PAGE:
"We are hearing from several sources that community college students are looking for in-person learning," Bumphus said in an email. "The disruption of in-person learning to remote was absolutely necessary but the enrollment figures show us that it is not a good long-term solution for many students. Because of the decline in enrollment as well as the economic impact of the pandemic, community colleges are potentially facing steep cuts to their funding allocations at a time when they need more support than ever. More importantly, hundreds of thousands of students are not getting the education they need to advance to higher level degrees and jobs.”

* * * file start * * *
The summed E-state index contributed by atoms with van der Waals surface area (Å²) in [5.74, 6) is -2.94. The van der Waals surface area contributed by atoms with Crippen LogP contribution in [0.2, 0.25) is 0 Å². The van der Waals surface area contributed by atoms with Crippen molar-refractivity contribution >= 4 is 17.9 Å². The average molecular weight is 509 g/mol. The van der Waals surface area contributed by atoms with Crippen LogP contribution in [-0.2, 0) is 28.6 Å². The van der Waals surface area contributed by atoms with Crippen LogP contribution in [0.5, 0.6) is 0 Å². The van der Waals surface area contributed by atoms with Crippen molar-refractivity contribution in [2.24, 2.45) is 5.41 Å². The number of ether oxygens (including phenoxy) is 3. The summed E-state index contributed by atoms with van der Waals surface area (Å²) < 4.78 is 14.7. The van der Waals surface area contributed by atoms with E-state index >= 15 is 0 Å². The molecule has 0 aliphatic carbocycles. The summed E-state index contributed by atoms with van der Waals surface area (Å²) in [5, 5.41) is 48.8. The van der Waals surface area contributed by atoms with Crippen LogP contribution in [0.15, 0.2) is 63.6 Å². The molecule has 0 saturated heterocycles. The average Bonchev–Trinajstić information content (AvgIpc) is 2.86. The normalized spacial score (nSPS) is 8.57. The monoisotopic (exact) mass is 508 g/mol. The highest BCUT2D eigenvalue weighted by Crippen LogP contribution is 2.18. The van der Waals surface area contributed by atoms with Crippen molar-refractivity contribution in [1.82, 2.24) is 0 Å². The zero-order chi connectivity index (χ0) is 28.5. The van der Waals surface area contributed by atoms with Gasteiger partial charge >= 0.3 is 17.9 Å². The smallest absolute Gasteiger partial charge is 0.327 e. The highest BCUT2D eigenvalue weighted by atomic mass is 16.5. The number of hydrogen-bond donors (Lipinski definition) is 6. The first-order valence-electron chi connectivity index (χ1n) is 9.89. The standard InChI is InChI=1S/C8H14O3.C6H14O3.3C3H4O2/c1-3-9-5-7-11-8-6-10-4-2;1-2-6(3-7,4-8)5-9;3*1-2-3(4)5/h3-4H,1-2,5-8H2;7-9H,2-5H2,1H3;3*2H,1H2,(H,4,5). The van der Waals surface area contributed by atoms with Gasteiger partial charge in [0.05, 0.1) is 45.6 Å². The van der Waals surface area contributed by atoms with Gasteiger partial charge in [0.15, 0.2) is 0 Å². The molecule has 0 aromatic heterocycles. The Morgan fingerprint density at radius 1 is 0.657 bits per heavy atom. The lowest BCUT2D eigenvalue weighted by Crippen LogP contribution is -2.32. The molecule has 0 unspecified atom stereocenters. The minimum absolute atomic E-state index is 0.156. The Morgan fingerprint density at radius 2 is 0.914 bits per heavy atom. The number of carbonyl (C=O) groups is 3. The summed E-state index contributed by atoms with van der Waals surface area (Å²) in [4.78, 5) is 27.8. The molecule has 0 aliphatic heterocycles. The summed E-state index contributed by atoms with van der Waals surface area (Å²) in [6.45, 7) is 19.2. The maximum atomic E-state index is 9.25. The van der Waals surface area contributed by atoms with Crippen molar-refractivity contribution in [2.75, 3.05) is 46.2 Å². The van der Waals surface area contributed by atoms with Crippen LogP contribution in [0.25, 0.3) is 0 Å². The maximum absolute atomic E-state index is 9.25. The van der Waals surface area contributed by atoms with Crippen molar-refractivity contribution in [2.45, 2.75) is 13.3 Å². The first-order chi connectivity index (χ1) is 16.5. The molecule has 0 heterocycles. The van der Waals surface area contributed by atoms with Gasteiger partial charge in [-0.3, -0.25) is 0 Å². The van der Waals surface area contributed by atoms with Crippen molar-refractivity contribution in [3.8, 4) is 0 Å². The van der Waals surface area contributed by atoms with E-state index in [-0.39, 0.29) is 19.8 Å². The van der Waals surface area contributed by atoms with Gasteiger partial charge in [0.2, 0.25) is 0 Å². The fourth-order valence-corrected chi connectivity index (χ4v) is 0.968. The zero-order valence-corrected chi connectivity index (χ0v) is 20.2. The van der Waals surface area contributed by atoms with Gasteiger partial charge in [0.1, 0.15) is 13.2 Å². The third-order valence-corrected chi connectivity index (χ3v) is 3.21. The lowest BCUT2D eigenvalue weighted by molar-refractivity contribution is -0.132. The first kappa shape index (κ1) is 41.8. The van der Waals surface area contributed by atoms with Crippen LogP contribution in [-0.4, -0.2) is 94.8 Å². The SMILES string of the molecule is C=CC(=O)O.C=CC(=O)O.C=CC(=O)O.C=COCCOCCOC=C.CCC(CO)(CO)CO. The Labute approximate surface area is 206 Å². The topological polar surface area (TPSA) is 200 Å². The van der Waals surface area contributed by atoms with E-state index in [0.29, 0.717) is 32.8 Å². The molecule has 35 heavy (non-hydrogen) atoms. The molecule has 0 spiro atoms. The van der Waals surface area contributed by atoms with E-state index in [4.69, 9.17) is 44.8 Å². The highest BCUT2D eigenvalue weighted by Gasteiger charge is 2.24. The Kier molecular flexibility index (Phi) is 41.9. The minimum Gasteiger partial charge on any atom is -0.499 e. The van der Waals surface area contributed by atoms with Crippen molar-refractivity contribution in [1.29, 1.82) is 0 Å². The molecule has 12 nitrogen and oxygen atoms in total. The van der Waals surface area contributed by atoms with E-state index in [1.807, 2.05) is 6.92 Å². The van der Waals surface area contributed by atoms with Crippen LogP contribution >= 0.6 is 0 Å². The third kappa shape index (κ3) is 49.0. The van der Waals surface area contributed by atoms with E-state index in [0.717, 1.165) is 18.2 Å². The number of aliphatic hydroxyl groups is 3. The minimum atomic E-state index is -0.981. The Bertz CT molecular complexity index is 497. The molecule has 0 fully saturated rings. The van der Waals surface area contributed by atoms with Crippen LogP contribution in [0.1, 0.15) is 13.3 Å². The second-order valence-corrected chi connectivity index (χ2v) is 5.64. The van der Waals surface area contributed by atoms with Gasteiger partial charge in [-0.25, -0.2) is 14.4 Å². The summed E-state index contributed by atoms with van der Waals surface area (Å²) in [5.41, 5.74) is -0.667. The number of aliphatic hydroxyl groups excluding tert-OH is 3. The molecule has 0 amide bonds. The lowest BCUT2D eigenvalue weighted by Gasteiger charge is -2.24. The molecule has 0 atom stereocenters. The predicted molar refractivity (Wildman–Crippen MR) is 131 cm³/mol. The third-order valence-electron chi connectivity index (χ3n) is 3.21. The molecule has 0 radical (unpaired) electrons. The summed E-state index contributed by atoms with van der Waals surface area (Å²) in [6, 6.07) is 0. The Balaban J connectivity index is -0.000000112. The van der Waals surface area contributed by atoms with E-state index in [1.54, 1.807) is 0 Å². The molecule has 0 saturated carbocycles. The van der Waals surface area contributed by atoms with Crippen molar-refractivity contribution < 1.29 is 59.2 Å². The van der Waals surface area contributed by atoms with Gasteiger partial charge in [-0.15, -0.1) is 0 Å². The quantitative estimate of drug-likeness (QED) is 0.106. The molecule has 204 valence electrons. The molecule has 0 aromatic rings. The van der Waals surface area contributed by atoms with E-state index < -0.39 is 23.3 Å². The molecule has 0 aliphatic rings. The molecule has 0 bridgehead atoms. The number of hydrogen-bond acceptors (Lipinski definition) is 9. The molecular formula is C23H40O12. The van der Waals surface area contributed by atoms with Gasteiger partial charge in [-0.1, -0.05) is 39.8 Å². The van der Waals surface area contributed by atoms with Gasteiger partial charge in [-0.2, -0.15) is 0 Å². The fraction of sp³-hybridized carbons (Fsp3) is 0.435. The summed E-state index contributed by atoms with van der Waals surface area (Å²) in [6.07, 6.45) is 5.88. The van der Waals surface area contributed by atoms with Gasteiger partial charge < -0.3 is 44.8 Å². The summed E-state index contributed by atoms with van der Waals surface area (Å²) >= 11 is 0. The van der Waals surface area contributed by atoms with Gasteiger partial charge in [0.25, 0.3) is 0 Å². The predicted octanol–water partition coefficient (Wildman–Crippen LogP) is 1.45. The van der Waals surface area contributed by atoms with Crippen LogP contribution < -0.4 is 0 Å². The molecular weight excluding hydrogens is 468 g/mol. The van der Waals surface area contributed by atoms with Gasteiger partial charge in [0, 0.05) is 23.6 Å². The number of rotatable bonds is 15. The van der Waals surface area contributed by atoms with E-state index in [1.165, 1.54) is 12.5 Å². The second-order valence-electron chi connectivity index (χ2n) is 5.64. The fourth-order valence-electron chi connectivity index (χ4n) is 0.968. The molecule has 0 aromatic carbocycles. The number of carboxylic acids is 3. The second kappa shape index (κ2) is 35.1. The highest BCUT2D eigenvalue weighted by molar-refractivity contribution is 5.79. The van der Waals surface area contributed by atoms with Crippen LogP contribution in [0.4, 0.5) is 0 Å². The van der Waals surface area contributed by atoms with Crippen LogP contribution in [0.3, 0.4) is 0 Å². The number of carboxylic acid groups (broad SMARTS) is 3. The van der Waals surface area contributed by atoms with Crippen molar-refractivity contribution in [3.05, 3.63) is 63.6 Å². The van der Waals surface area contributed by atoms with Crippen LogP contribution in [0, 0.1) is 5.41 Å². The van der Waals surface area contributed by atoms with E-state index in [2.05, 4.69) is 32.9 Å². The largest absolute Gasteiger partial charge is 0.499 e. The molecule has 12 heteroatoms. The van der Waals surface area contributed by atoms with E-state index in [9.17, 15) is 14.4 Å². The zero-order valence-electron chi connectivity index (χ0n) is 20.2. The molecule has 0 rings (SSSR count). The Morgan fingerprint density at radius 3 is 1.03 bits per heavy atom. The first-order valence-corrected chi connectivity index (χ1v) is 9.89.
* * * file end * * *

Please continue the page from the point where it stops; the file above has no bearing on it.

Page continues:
Shapiro thinks people should be worried about this trend.

​"These declines are so large and so fast, and they’re so concentrated on first-year students who may never make it back," he said. "​If there’s not a sudden rebound where they all come back in the spring -- I don’t see that happening -- I think many of these students will never make it back."

That could have large implications.

"Community colleges are a huge part of access for higher ed, in general, for disadvantaged students," he said. "I think it’s especially troubling that we risk an increasingly more inequitable society if we don’t address these gaps in access. And do so quickly."

Karen Stout, president and CEO of Achieving the Dream, a member organization advocating to improve community college student success, is also worried. But she also sees some promising signs.

"College presidents are saying their retention numbers are strong," Stout said. "They’re seeing this deepening of learner continuity."

Many colleges doubled down on retention in the spring, which may have taken away from their efforts to enroll more first-time students.